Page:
“Army, Navy and Air Force are the military instruments of state power. The history of warfare bears testimony that ultimate victory in war will be achieved through jointness among the three services.”
—Shri Pranab Mukherjee, President of India
Air Marshal (Retd) PK Roy
Success in the complex nature of the 21st century warfare, rapidly changing technology as well as the strategic and security environment, will be contingent on the degree of cooperation between the arms of armed forces on how well they are able to communicate, cooperate and synergise their efforts in training, preparation and execution. Jointness is not a choice but a critical requirement today. The Indian armed forces must be prepared to deal with these ever evolving challenges in the region not only through capability enhancement but also by establishing structures of jointness.
Experience of the Indian Armed Forces in Jointmanship/ jointness since Independence has not been
encouraging. However, post Kargil, on the recommendations of Kargil Review Committee, the Group of Ministers (GoM) approved establishment of Andaman and Nicobar Command (ANC) giving birth to the first and the only unified operational command. It had also sanctioned a Headquarters Integrated Defence Staff (HQ IDS) to provide a single point, tri-service, military advice to the government.
ANC was raised on October 8, 2001 with an all-encompassing role of “Defence of A&N Islands” including its waters and air space. It is also responsible for Coastal Security of ANI. The Commander-in-Chief (CINCAN) was to be drawn from the three services by rotation. The ultimate aim of establishing this unified command was to foster jointmanship amongst three services and the coast guards in the unique operational environment of ANI.
However, the GoM made individual Service Headquarters responsible for manning, equipping, training and
basing of forces for their respective services in ANC. Unfortunately as the Service Headquarters continue to remain engaged in their turf battles and vie with each other for what they perceive as their core interests, capacity and capability of the command has suffered.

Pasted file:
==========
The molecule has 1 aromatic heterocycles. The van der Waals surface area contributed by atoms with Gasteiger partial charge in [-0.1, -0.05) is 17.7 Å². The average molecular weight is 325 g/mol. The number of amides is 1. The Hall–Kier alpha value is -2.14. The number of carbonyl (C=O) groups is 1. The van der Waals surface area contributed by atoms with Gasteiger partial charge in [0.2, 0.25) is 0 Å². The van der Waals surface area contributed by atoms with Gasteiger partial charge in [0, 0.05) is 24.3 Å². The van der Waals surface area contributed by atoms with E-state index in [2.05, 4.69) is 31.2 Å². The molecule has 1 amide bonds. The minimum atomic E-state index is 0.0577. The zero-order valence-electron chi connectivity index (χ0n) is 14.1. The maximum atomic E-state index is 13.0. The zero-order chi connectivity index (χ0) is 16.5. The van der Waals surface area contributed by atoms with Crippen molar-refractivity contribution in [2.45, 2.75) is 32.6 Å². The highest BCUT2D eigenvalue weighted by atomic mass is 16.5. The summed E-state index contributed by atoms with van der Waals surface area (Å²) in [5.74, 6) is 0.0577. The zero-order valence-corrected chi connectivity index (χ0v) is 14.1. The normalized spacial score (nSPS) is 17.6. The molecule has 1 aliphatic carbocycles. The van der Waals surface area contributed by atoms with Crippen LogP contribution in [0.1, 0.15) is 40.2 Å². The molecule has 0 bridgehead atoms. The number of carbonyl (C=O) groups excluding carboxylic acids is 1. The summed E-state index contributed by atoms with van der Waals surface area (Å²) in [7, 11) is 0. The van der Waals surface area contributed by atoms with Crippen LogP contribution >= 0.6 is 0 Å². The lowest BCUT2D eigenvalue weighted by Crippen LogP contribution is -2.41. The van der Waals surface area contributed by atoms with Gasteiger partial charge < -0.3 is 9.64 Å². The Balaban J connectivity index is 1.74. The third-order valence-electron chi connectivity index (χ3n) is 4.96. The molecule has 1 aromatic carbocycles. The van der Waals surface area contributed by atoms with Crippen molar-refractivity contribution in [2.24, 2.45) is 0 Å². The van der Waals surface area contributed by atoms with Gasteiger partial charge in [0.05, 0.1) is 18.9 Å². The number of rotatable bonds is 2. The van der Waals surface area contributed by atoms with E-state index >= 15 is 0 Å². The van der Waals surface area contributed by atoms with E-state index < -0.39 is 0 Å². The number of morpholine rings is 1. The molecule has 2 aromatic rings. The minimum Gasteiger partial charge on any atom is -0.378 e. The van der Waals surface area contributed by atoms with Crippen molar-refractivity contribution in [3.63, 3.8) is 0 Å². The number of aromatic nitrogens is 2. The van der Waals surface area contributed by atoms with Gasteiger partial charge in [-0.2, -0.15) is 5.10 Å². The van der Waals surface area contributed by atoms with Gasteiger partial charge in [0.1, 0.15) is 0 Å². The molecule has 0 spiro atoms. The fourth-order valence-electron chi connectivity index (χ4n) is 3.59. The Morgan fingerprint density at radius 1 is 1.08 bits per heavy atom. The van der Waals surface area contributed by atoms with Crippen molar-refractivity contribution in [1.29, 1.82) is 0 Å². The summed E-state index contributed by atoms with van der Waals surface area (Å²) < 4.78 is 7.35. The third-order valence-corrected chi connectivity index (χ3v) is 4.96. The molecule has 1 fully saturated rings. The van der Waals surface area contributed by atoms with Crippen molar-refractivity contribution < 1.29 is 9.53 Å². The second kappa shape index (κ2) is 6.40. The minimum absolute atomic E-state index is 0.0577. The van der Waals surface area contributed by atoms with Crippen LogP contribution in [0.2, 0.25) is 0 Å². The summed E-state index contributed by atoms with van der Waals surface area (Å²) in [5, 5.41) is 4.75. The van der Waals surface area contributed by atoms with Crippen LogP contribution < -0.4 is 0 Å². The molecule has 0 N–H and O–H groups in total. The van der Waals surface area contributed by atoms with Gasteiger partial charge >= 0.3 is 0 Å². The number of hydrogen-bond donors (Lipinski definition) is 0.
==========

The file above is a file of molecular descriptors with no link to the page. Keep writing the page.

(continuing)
The current force levels have not seen major changes since 2001. This is possibly in sync with the current threat perceptions and priorities of the respective Service HQ. Even though infrastructure development has been
accepted as key to force accretion, it remains a major issue as individual services are responsible for their infrastructure development and the scarce defence land in the island territories is held service wise. The planning of infrastructure is therefore compartmentalised. Establishment of a Joint Material Organisation (Army, Navy, Air Force and Coast Guard) to support the units in the islands has been delayed for too long. There are serious issues of compatibility between the automated material management software of Navy and the Air Force. Compatible software system amongst the services of ANC including the coast guards is mandatory to enhance its potential.
The debate on the level to which jointness should be achieved is unending. It is a known fact that Tri Services Organisations and Unified Commands will continue to grow with time. Reports indicate that the Ministy of Defence has accepted suggestions that given the maritime nature of ANC, command and control of ANC should be with the Indian Navy. This could have merits; but the problem actually does not lie in the command and control structures of ANC but in implementation of the vision for ANC by the Service HQs. The level of jointness achieved at the field level in the command indicates its acceptance and viability at lower levels of hierarchy. The problem actually lies at the Service Headquarters. Interfacing of a Unified Command with non-unified Services Headquarters located far away on the mainland with their own respective priorities therefore would not work.
(The writer has served as Commander-in-Chief of the Andaman & Nicobar Command (CINCAN))